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Publication numberUS7176968 B1
Publication typeGrant
Application numberUS 10/018,283
PCT numberPCT/FI2000/000420
Publication dateFeb 13, 2007
Filing dateMay 10, 2000
Priority dateMay 11, 1999
Fee statusPaid
Also published asDE60026504D1, DE60026504T2, EP1181624A1, EP1181624B1, WO2000072089A1
Publication number018283, 10018283, PCT/2000/420, PCT/FI/0/000420, PCT/FI/0/00420, PCT/FI/2000/000420, PCT/FI/2000/00420, PCT/FI0/000420, PCT/FI0/00420, PCT/FI0000420, PCT/FI000420, PCT/FI2000/000420, PCT/FI2000/00420, PCT/FI2000000420, PCT/FI200000420, US 7176968 B1, US 7176968B1, US-B1-7176968, US7176968 B1, US7176968B1
InventorsHannu Saarelma
Original AssigneeTeknillinen Korkeakoulu
Export CitationBiBTeX, EndNote, RefMan
External Links: USPTO, USPTO Assignment, Espacenet
Camera system and display device
US 7176968 B1
Abstract
The invention relates to a camera system and to a display device for displaying images recorded by the camera system. The camera system comprises a camera (1) provided with an optics system (2) and a photosensitive image surface (3) disposed near the optics symmetrically relative to its optic axis, the image refracted by the optics being projected onto said image surface. The photosensitive image surface is a concave spherical surface whose center of curvature is at the focal point of the optics.
Images(4)
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Claims(14)
1. Camera system comprising a camera (1) provided with an optics system (2) and a photosensitive image surface (3) disposed near the optics system symmetrically relative to its optic axis (L), the image of the object (K) refracted by the optics being projected onto the image surface, the photosensitive image surface (3) being a concave spherical surface whose center of curvature is at the focal point of the optics (2) and consisting of a matrix of individual photosensitive detecting elements, characterized in that the detecting elements are so arranged on the image surface (3) that their density is at a maximum on the optic axis (L) and diminishes from the optic axis toward the edge zones, characterized in that the density distribution of the detecting elements on the image surface (3) is consistent with the function:
I ( r ) = I 0 e - a ( x 2 + y 2 + z 2 r 0 ) 2 ,
where
I0=density of detecting elements at the origin (on the optic axis),
I(r)=local density of detecting elements at radius r from the origin, and
a=scaling factor.
2. Camera system as defined in claim 1, characterized in that photosensitive detecting elements are CCD elements.
3. Camera system as defined in claim 1, characterized in that the number of detecting elements is of the order of 100000 or higher.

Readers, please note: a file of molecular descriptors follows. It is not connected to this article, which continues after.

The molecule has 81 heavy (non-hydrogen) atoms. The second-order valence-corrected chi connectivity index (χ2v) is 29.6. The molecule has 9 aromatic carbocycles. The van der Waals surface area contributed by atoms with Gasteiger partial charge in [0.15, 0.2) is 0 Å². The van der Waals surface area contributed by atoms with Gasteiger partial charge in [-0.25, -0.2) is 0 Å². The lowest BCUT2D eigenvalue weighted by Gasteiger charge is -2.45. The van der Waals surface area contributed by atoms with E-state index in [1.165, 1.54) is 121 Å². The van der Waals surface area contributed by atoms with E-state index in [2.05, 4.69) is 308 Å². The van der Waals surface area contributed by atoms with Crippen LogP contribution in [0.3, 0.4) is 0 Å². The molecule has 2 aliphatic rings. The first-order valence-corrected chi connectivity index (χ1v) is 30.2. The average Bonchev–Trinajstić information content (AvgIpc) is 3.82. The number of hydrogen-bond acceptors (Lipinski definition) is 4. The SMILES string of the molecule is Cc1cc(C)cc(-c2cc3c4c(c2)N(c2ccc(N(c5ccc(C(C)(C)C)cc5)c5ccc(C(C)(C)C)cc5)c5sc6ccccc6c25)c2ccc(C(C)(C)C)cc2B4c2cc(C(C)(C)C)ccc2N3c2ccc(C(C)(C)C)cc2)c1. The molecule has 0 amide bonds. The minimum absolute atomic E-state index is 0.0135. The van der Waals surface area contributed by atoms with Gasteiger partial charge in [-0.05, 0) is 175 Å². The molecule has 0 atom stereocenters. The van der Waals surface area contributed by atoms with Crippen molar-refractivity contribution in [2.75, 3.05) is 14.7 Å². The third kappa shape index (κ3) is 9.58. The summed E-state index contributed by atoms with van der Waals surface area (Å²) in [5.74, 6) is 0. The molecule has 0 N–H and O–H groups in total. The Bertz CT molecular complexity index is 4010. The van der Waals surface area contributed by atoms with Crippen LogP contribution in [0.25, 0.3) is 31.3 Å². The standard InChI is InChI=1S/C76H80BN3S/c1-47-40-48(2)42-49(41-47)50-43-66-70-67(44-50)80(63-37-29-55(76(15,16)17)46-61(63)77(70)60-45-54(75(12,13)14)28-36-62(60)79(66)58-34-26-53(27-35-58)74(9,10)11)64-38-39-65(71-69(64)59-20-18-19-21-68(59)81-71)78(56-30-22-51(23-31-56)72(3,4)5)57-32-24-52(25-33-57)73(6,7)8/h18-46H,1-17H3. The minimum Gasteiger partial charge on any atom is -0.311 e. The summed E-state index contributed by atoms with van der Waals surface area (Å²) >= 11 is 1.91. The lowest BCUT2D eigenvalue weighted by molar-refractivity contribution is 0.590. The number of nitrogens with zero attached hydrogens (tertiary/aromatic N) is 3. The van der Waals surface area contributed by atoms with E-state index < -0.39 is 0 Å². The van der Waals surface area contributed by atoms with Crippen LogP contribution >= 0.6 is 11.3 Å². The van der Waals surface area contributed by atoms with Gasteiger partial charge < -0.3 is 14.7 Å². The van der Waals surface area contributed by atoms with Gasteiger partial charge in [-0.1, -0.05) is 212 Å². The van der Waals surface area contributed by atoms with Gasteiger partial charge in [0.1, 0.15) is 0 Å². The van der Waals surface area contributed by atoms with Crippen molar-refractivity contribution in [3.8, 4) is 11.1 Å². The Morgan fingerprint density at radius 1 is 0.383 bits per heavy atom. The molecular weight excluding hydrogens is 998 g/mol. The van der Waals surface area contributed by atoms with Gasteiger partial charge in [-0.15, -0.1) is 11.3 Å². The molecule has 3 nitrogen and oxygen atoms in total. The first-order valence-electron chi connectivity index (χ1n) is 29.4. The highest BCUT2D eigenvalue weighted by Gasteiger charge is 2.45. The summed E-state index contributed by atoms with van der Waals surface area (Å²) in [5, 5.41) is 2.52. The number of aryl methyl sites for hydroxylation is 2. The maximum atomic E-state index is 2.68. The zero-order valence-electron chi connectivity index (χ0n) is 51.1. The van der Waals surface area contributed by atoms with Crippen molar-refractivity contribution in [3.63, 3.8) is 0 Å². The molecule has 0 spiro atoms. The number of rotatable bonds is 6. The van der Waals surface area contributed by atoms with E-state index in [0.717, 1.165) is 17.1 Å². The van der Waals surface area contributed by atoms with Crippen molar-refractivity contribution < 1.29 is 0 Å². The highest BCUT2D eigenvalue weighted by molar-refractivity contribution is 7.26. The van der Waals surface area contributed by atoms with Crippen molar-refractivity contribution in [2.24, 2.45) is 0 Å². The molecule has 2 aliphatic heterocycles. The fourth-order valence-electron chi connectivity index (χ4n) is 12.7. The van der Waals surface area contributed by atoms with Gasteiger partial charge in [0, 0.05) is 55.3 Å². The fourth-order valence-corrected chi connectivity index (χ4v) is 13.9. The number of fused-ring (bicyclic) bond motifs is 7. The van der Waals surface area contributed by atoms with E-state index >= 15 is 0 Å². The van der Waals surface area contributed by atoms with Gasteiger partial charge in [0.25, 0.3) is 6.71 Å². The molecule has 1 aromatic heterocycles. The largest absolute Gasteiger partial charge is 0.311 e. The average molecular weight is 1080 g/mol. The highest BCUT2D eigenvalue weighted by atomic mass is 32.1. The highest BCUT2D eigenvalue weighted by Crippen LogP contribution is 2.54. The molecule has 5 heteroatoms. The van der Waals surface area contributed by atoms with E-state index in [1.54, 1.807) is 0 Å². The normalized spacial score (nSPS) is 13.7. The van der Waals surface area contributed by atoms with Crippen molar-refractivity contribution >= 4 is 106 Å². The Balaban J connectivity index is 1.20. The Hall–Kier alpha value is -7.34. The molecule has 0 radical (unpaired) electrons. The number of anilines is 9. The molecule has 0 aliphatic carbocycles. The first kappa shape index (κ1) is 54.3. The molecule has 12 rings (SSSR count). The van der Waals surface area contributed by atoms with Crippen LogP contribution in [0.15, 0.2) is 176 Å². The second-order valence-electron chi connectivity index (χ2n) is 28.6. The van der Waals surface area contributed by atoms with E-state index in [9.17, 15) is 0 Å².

4. Camera system as defined in claim 3, characterized in that the number of detecting elements has been so chosen that, to achieve a reasonable image quality, the number is of the order of 104−3×104, to achieve a good image quality, of the order of 106−2×106, or to achieve a perfect image quality, of the order of 108.
5. Camera system as defined in claim 1, characterized in that the optics (2) has been so arranged that, in the high-resolution area near the optic axis (L), the point spread function (PSF) produced by the optics integrates over several detecting elements to prevent aliasing.
6. Camera system as defined in claim 1, characterized in that the optics (2) is of a type having a so-called normal focal distance and the image surface (3) is a spherical calotte with a recording angle of the order of 60°; and that the camera comprises a shutter (4) disposed between the optics and the image surface and provided with an adjustable aperture.
7. Camera system as defined in claim 1, characterized in that the recording angle of the image surface (3) is 180° or less.
8. Camera system as defined in claim 1, characterized in that the optics (2) comprises a lens (5) with a short focal distance, such as a so-called fish-eye lens; that the image surface (3) is of a hemispherical shape and the recording angle is 180°, the camera thus being of a semi-space recording type.
9. Camera system as defined in claim 1, characterized in that the camera (1) is a digital camera, which comprises means for digitization of the signals received from the detecting elements and means for transferring the digitized images to a computer.
10. Camera system as defined in claim 1, characterized in that the camera (1) is of a type for recording moving pictures.